There is a general absence of joy among current crime fiction ‘heroes’, which inevitably affects one of the genre cliches, the requirement to include at least one sexual encounter. We are led to believe that sex in fiction increases sales. And sex does appear to be de rigeur these days in crime fiction, which is quite a challenge when many of the current protagonists, however physically attractive they may be, are deeply depressed. They are drawn to the most unlikely and unsuitable people, sometimes against all their better instincts, although the apparently inevitable sexual encounter is often described in unspecific euphemisms. We should be grateful for that at least : anything more graphic might be too grotesque. Incidentally, this feature of the genre was never mentioned in Hall and Ryan’s admirable workshop, but there it is in their books.  

So here’s my dilemma as a novice crime writer. Do I absorb the lessons from my more experienced and successful peers and include the obligatory sex scene, even inferentially, or do I eschew it in the interests of the reader’s digestion and stick to the crime stuff – the ‘meat and potatoes’ without the gravy? Much will depend on how I choose to draw my main characters, and I’ve already decided on a rather wild and perverse young woman who finds herself collaborating with a more conventional young man with a less intuitive and more procedural approach. One woman, one man, both relatively young and unattached. The reader’s expectation of sex might be high, but does it have to happen? If a sexual encounter is part of the genre cliche, it would have to be simultaneously provoked by too much alcohol in her case and uncharacteristic lust from him. I could engineer that I suppose by some tricksy plotting, but do I really want to? Is it not possible that two people of different genders can work together without sex? I remember my mother telling me gravely that such a thing was not possible. ‘They’re all the same, dear,’ she said (meaning all men). ‘They only want thing. It’s in their nature.’ I have no clear opinion on this issue.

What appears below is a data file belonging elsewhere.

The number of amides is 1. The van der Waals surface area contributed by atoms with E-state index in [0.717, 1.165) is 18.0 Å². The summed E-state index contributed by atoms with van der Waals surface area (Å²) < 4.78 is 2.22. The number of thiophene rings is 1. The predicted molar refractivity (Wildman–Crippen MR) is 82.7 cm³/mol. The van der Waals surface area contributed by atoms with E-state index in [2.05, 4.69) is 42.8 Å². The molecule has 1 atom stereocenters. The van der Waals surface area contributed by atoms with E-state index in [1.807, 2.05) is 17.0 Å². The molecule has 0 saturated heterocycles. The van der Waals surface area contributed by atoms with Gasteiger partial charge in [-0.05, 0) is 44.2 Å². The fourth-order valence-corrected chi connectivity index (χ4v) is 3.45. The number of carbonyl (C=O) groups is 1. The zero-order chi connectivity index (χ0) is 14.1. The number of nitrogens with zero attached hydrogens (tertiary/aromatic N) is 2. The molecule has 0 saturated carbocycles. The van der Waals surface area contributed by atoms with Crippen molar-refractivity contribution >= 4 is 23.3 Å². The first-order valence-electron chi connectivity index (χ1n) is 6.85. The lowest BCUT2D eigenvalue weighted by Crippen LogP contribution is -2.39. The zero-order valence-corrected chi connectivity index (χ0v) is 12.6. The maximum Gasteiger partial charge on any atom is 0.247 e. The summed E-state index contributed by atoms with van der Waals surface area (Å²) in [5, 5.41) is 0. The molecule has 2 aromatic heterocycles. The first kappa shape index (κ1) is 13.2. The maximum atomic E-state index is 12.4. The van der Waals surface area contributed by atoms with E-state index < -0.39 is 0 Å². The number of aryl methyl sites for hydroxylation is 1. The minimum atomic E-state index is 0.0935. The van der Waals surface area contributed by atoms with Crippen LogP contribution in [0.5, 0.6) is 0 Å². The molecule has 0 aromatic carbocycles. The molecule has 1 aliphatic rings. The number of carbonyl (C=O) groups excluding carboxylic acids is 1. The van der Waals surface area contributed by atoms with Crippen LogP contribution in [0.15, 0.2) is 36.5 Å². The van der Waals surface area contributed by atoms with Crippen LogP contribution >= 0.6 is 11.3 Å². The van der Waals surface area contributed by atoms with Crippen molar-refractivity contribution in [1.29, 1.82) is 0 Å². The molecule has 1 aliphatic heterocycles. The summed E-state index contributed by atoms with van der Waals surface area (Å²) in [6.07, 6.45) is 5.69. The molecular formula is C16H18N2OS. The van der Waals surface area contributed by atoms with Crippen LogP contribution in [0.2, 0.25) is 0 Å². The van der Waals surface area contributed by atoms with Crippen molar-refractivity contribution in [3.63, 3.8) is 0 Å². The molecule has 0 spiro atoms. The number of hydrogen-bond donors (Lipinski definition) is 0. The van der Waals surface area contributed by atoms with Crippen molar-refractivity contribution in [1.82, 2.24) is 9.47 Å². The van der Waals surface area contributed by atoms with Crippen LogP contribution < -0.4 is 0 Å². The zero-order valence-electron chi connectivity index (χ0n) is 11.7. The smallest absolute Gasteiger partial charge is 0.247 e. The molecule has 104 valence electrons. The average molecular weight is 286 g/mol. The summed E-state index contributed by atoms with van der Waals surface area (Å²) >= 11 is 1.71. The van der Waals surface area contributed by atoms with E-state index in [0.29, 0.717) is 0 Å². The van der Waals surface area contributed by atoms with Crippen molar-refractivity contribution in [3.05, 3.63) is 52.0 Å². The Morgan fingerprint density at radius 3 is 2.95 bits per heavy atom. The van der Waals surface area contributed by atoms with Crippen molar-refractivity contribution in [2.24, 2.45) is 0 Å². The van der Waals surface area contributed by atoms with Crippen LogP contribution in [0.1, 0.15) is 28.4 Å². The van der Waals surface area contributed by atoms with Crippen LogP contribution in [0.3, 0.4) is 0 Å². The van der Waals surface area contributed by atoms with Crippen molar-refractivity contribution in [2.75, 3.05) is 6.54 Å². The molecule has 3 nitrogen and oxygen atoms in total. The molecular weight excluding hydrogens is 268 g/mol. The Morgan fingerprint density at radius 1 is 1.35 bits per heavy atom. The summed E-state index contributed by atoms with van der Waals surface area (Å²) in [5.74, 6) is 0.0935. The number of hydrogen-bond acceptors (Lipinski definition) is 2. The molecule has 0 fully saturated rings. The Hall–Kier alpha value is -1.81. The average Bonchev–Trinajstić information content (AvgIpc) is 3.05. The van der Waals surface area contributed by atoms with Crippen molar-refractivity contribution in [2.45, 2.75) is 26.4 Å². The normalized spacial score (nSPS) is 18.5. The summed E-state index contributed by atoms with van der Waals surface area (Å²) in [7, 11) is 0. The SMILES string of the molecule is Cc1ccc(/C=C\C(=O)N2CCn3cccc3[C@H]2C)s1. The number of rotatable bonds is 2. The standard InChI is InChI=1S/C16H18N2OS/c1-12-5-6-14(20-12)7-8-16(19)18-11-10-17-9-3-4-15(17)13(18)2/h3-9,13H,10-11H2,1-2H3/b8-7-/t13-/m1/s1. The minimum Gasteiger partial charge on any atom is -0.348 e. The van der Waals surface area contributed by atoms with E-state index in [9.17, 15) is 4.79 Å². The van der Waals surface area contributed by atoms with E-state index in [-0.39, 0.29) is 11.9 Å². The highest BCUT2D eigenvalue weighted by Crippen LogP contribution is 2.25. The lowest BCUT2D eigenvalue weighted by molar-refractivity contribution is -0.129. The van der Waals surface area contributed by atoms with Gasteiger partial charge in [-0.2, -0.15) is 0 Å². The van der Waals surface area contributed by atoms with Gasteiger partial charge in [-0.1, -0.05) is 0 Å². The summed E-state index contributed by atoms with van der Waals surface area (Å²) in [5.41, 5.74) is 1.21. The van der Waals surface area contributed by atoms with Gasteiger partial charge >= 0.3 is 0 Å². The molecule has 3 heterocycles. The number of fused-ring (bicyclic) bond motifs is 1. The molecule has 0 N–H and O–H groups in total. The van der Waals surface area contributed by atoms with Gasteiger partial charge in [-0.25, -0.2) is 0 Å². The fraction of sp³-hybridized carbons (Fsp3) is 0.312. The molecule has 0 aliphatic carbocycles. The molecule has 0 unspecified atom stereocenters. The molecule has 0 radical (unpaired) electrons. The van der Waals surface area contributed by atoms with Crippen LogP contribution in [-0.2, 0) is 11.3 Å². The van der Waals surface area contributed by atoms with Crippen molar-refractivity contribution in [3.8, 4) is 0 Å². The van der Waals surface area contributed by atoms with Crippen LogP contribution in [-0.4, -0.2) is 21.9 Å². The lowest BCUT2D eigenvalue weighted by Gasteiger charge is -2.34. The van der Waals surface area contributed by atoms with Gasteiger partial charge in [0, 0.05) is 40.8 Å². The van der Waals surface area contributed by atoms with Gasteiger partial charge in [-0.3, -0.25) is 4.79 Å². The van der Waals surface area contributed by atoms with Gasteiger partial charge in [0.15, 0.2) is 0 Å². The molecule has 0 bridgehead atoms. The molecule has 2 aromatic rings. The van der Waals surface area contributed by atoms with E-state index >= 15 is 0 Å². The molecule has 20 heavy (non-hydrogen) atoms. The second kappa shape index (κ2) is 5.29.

In each book of my earlier trilogy there was some sex, but I maintain that it was a product of, and necessary to, the development of a character-driven plot. In the current foray into crime fiction, the same must apply. If neither plot nor character would generate a sexual episode naturally, by its own volition, then it won’t happen. Part of me is quite relieved. Trying to write with commitment about something implausible is too difficult. I’m grateful too that as a self-published author I’m under no external pressure to increase sales by giving way to this particular genre cliche. No editorial or marketing voice is whispering in my ear to include something I don’t feel the need for.